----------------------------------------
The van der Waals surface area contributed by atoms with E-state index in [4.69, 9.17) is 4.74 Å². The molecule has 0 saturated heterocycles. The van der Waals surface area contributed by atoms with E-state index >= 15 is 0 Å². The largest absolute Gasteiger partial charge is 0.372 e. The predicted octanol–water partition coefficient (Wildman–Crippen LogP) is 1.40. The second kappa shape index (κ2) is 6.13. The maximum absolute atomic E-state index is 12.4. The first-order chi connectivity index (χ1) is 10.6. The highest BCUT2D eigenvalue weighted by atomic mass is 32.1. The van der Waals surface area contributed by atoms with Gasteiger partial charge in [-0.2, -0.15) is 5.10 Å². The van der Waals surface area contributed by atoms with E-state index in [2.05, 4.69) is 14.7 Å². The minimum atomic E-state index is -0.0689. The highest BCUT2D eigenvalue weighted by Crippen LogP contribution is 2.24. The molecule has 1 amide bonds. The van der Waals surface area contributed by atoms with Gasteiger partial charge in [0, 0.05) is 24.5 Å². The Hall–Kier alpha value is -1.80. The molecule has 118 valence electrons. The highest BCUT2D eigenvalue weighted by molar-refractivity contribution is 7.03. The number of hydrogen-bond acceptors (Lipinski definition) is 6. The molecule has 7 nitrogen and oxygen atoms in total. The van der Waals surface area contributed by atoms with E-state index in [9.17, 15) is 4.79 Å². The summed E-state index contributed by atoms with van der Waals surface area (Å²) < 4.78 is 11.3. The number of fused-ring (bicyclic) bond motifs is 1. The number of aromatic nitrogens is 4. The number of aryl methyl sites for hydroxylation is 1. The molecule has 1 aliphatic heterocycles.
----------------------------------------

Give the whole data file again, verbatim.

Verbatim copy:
The van der Waals surface area contributed by atoms with E-state index in [4.69, 9.17) is 4.74 Å². The molecule has 0 saturated heterocycles. The van der Waals surface area contributed by atoms with E-state index >= 15 is 0 Å². The largest absolute Gasteiger partial charge is 0.372 e. The predicted octanol–water partition coefficient (Wildman–Crippen LogP) is 1.40. The second kappa shape index (κ2) is 6.13. The maximum absolute atomic E-state index is 12.4. The first-order chi connectivity index (χ1) is 10.6. The highest BCUT2D eigenvalue weighted by atomic mass is 32.1. The van der Waals surface area contributed by atoms with Gasteiger partial charge in [-0.2, -0.15) is 5.10 Å². The van der Waals surface area contributed by atoms with E-state index in [2.05, 4.69) is 14.7 Å². The minimum atomic E-state index is -0.0689. The highest BCUT2D eigenvalue weighted by Crippen LogP contribution is 2.24. The molecule has 1 amide bonds. The van der Waals surface area contributed by atoms with Gasteiger partial charge in [0, 0.05) is 24.5 Å². The Hall–Kier alpha value is -1.80. The molecule has 118 valence electrons. The highest BCUT2D eigenvalue weighted by molar-refractivity contribution is 7.03. The number of hydrogen-bond acceptors (Lipinski definition) is 6. The molecule has 7 nitrogen and oxygen atoms in total. The van der Waals surface area contributed by atoms with E-state index in [9.17, 15) is 4.79 Å². The summed E-state index contributed by atoms with van der Waals surface area (Å²) < 4.78 is 11.3. The number of fused-ring (bicyclic) bond motifs is 1. The number of aromatic nitrogens is 4. The number of aryl methyl sites for hydroxylation is 1. The molecule has 1 aliphatic heterocycles.